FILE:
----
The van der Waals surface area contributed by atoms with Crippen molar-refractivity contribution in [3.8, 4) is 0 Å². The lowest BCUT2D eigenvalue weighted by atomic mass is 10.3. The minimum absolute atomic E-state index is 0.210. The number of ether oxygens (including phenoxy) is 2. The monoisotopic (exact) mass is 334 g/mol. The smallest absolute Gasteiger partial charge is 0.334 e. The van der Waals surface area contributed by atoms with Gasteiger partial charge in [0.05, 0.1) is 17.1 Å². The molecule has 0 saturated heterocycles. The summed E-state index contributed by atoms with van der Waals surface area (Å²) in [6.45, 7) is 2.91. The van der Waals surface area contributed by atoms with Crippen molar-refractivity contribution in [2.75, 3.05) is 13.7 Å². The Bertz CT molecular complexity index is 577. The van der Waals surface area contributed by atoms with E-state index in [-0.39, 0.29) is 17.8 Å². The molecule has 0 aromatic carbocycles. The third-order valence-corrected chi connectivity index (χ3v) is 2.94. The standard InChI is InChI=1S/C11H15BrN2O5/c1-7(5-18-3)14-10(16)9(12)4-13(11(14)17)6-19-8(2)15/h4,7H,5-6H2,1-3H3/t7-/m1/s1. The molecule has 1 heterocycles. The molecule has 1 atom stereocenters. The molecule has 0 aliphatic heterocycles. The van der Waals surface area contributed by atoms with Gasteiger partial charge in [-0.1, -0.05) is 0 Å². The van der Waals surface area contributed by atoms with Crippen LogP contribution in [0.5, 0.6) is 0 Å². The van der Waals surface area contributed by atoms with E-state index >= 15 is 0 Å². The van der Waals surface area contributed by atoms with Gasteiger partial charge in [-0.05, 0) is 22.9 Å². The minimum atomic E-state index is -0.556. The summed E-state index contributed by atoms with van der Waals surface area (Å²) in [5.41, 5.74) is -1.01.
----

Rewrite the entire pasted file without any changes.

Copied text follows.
The van der Waals surface area contributed by atoms with Crippen molar-refractivity contribution in [3.8, 4) is 0 Å². The lowest BCUT2D eigenvalue weighted by atomic mass is 10.3. The minimum absolute atomic E-state index is 0.210. The number of ether oxygens (including phenoxy) is 2. The monoisotopic (exact) mass is 334 g/mol. The smallest absolute Gasteiger partial charge is 0.334 e. The van der Waals surface area contributed by atoms with Gasteiger partial charge in [0.05, 0.1) is 17.1 Å². The molecule has 0 saturated heterocycles. The summed E-state index contributed by atoms with van der Waals surface area (Å²) in [6.45, 7) is 2.91. The van der Waals surface area contributed by atoms with Crippen molar-refractivity contribution in [2.75, 3.05) is 13.7 Å². The Bertz CT molecular complexity index is 577. The van der Waals surface area contributed by atoms with E-state index in [-0.39, 0.29) is 17.8 Å². The molecule has 0 aromatic carbocycles. The third-order valence-corrected chi connectivity index (χ3v) is 2.94. The standard InChI is InChI=1S/C11H15BrN2O5/c1-7(5-18-3)14-10(16)9(12)4-13(11(14)17)6-19-8(2)15/h4,7H,5-6H2,1-3H3/t7-/m1/s1. The molecule has 1 heterocycles. The molecule has 1 atom stereocenters. The molecule has 0 aliphatic heterocycles. The van der Waals surface area contributed by atoms with Gasteiger partial charge in [-0.1, -0.05) is 0 Å². The van der Waals surface area contributed by atoms with Crippen LogP contribution in [0.5, 0.6) is 0 Å². The van der Waals surface area contributed by atoms with E-state index >= 15 is 0 Å². The van der Waals surface area contributed by atoms with Gasteiger partial charge in [-0.05, 0) is 22.9 Å². The minimum atomic E-state index is -0.556. The summed E-state index contributed by atoms with van der Waals surface area (Å²) in [5.41, 5.74) is -1.01.